Iran: Military Budget Rises by 70% Despite Extreme Poverty

For the year March 2017 to March 2018, Iran’s budget bill is expected to be heavy on military funding. This is despite the record lows regarding currencies. The budget bill is currently under review in Iran’s parliament. 

Iran’s currency plunged on 26th December last year raising concerns that the country’s economy was in danger. Reports say that the street value of the rial hit 41,500 to the dollar on 26th December. Just three months previous to this, it was worth 35,570.

Analysts say that the budget bill is worth approximately $106 billion. 

$6.57 billion will be allocated to the Ministry of Defence and its affiliated entities such as the Armed Forces Social Welfare Organization, MoD Counterintelligence, Defensive Research, MoD Ideological/Political Organization, Armed Forces Geographical Organization and Malek Ashtar University.

$7.01 billion will be allocated to the Islamic Revolutionary Guards Corps (IRGC) and its affiliated entities such as counterintelligence, Supreme Leader representative office in the IRGC, paramilitary Basij militia, Imam Hossein University and the IRGC Officers College.

$2.24 billion will be allocated to the Army Joint Chiefs of Staff and affiliated entities.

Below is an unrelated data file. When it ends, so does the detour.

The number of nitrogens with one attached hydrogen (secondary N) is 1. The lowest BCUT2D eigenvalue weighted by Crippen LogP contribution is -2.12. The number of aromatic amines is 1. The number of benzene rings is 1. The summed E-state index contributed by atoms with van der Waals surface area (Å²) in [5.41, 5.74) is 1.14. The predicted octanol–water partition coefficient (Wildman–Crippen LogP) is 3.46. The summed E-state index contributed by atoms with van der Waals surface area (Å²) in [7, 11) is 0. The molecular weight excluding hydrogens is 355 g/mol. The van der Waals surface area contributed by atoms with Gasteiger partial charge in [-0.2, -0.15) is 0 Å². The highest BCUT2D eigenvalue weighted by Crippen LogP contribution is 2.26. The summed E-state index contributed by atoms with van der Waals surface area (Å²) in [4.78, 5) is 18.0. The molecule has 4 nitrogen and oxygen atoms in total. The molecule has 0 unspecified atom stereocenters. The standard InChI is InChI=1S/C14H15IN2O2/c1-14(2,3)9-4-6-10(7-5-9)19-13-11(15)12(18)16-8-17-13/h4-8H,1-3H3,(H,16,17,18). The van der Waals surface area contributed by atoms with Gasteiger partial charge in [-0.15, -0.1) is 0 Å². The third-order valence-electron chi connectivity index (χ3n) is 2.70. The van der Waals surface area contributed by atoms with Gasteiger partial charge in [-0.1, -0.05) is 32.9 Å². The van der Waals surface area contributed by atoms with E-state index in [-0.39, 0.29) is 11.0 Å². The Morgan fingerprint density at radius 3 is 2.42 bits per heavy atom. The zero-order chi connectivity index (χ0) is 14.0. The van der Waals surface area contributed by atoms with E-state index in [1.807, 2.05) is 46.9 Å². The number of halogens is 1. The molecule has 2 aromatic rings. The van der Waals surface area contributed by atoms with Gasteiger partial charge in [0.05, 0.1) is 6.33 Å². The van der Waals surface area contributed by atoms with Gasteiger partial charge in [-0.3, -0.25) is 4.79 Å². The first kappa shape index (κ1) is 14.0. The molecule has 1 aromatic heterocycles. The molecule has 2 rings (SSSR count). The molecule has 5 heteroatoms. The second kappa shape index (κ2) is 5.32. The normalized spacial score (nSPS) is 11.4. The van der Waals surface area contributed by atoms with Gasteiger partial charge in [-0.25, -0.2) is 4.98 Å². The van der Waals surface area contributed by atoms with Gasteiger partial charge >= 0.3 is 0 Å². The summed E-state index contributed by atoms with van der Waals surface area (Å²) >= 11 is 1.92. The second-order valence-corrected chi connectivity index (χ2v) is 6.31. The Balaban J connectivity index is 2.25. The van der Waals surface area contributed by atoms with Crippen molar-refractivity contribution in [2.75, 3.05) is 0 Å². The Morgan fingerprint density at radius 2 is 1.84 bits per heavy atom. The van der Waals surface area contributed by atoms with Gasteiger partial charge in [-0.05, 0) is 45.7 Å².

$891 million will be allocated to the Armed Forces Chief of Staff and affiliated entities.

$3.29 billion will be allocated to intelligence services and police.

$1.41 billion will be allocated to efforts in exporting terrorism and Islamic fundamentalism.

$3.1 billion will be allocated to the “Shaheed (Martyr) Foundation”.

The biggest increase compared to Iran’s current budget is the funds allocated to the IRGC. It is being increased by 55% from $4.52 billion to $7.01 billion.

While Rouhani has been the President of Iran, military spending has gone through the roof. The budget for military has increased by 70%. The 2014 budget was $9.29 billion and is going up to $15.9 billion in the 2017 budget. 

The regime’s priorities are astounding. How can the regime neglect its own people who are suffering the consequences of very low employment, terrible living and social conditions and extreme poverty? And how can the so-called “moderate” President Rouhani let the country’s involvement in Syria take precedence over his own country?

 

 

 

 

 

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